by Enzo Coccia
It was 1982 when the Italians, too, for the first time, came across hamburgers and fries. With the name Burghy, the first Italian fast food opened in Milan and, in a short time, across central and northern cities.
From a few eateries in Milan and its surroundings, fast food settled, in just over three decades, with its layers of mayonnaise and ketchup smeared on lettuce leaves and slices of tomato, the oiled cones of fries, the breaded chicken buckets and the iced soft drinks, in every corner of the Bel Paese, forcing its culinary heritage with its strong traditions to fight, several times, with a way of eating very different from the truly Italian one.
I also remember when the first McDonald’s restaurant opened in Rome, in Piazza di Spagna. But, fast food is not just sandwiches, it is rather a different way of eating without any identity.
Surrounded by an aura of inevitability, as if its presence is inexorably obvious, fast food is everywhere: in a shopping mall, in a train station, at the airport, in the so-called non-places, non-historical, non-relational, and not concerned with identity spaces. Places where, in single file we mix up with the others and, acting in complete anonymity, we get lost behind the plastic tray on which our order, strictly cooked in a very few seconds (and to be eaten at the same speed), is placed and the handful of coins to get it.
Despite the quality of what – frozen, precooked or canned – the big chains offer, the fast food industry attracts armies of people of all ages and, above all, thanks to marketing strategies, the children, their main target, to which they provide ad hoc menus that, in addition to the meal, propose a surprise and equipped play areas. Thus, they will never separate.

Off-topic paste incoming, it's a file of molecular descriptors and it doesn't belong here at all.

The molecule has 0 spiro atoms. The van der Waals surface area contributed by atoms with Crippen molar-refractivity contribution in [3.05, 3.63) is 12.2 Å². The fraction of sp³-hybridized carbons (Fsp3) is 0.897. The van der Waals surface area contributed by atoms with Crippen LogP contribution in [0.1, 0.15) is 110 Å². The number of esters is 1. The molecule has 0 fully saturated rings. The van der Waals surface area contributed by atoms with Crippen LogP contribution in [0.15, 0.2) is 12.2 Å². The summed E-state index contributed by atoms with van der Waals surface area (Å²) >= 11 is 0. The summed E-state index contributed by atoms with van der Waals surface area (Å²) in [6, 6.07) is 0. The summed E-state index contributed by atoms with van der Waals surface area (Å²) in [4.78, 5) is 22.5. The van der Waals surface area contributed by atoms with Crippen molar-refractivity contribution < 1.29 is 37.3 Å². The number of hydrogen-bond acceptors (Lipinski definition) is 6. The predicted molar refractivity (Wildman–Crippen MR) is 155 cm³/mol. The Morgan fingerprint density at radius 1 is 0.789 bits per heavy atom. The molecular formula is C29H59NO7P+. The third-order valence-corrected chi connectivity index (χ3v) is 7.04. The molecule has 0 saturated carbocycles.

However, there are also those who, on the other hand, for some years on, distanced themselves from it, opposing to the fast drinks and sandwiches the home cooking, in its many and varied aspects, and the pleasure related to it.
Like a movie in slow motion, the movement started by Carlo Petrini challenged the industrial civilization blind demand for productivity and efficiency to slow down the pace in the name of regional flavors and recipes, local resources and habits, artisanal productions and skills, environment and sustainability.
Lost its elitist character, Slow Food, now branched around the globe, incites, with louder and louder voices, repeating “good, clean and fair” like a chorus, to wonder and to recognize where the food we eat comes from, who produces it, what time of year, if it respects the rhythms of the seasons and the places where it is produced.
At present, while another multinational company is landing in the major cities around Italy, the red escargot continues its march, slow but unstoppable, finding other products to safeguard, preventing their extinction, as the many new presidia.
Talking about the presidia, I open a small parenthesis on the Neapolitan pizza that, for a long time, has been included among the examples of fast gastronomy. There is no doubt, we can consider the fast waiting service for it, given that it requires a minute or so to be cooked and 40 seconds of manipulation and garnishing. But, apart this, we deal with hours and hours of the dough balls leavening (14/16 hours), the selection of the flours to be used to make them, the careful search for the toppings, some of them may be show the label Slow Food Presidia, the observance of seasonality, the attention to the mise en place, the use of ancient pizza equipment (wood-fired ovens), the reverence for the producers, especially if they are small producers, the indisputable craftsmanship of the making process and, last but not least, the great force of the tradition.
We must acknowledge, in the light of a recent dispute too, that we are facing a war of the worlds. Two great worlds are arguing, two realities at opposite speeds. And, as stated by Umberto Eco: “The search for people’s roots, also with regard to food, belongs to the people, today, even more, for the phenomenon of globalization. It can be said that the stronger McDonald’s is, the greater Slow Food becomes”.